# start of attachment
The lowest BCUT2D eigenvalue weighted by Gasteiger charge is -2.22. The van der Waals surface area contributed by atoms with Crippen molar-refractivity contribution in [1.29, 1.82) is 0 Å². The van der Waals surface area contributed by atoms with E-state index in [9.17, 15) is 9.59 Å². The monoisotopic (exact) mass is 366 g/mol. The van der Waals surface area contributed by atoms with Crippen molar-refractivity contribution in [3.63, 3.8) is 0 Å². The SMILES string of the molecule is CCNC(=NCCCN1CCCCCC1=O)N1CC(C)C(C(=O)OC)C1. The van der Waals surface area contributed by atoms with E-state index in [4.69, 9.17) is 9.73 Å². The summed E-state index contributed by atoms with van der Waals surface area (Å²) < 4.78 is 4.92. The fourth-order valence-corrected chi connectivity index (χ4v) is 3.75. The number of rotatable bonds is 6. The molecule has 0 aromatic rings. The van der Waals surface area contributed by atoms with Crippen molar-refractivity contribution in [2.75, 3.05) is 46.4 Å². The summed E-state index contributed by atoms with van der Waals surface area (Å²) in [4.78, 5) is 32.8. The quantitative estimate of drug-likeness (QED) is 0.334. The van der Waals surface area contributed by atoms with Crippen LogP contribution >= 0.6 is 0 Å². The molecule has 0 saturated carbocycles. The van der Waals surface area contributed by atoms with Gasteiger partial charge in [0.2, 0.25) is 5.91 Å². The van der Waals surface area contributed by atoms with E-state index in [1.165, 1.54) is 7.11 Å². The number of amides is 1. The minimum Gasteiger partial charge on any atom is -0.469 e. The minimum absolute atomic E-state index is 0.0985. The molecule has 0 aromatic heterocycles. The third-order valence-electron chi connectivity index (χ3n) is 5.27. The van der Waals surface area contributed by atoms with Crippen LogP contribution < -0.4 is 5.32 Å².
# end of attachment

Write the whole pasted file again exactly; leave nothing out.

The lowest BCUT2D eigenvalue weighted by Gasteiger charge is -2.22. The van der Waals surface area contributed by atoms with Crippen molar-refractivity contribution in [1.29, 1.82) is 0 Å². The van der Waals surface area contributed by atoms with E-state index in [9.17, 15) is 9.59 Å². The monoisotopic (exact) mass is 366 g/mol. The van der Waals surface area contributed by atoms with Crippen molar-refractivity contribution in [3.63, 3.8) is 0 Å². The SMILES string of the molecule is CCNC(=NCCCN1CCCCCC1=O)N1CC(C)C(C(=O)OC)C1. The van der Waals surface area contributed by atoms with E-state index in [4.69, 9.17) is 9.73 Å². The summed E-state index contributed by atoms with van der Waals surface area (Å²) < 4.78 is 4.92. The fourth-order valence-corrected chi connectivity index (χ4v) is 3.75. The number of rotatable bonds is 6. The molecule has 0 aromatic rings. The van der Waals surface area contributed by atoms with Crippen molar-refractivity contribution in [2.75, 3.05) is 46.4 Å². The summed E-state index contributed by atoms with van der Waals surface area (Å²) in [4.78, 5) is 32.8. The quantitative estimate of drug-likeness (QED) is 0.334. The van der Waals surface area contributed by atoms with Crippen LogP contribution >= 0.6 is 0 Å². The molecule has 0 saturated carbocycles. The van der Waals surface area contributed by atoms with Gasteiger partial charge in [0.2, 0.25) is 5.91 Å². The van der Waals surface area contributed by atoms with E-state index in [1.165, 1.54) is 7.11 Å². The number of amides is 1. The minimum Gasteiger partial charge on any atom is -0.469 e. The minimum absolute atomic E-state index is 0.0985. The molecule has 0 aromatic heterocycles. The third-order valence-electron chi connectivity index (χ3n) is 5.27. The van der Waals surface area contributed by atoms with Crippen LogP contribution < -0.4 is 5.32 Å².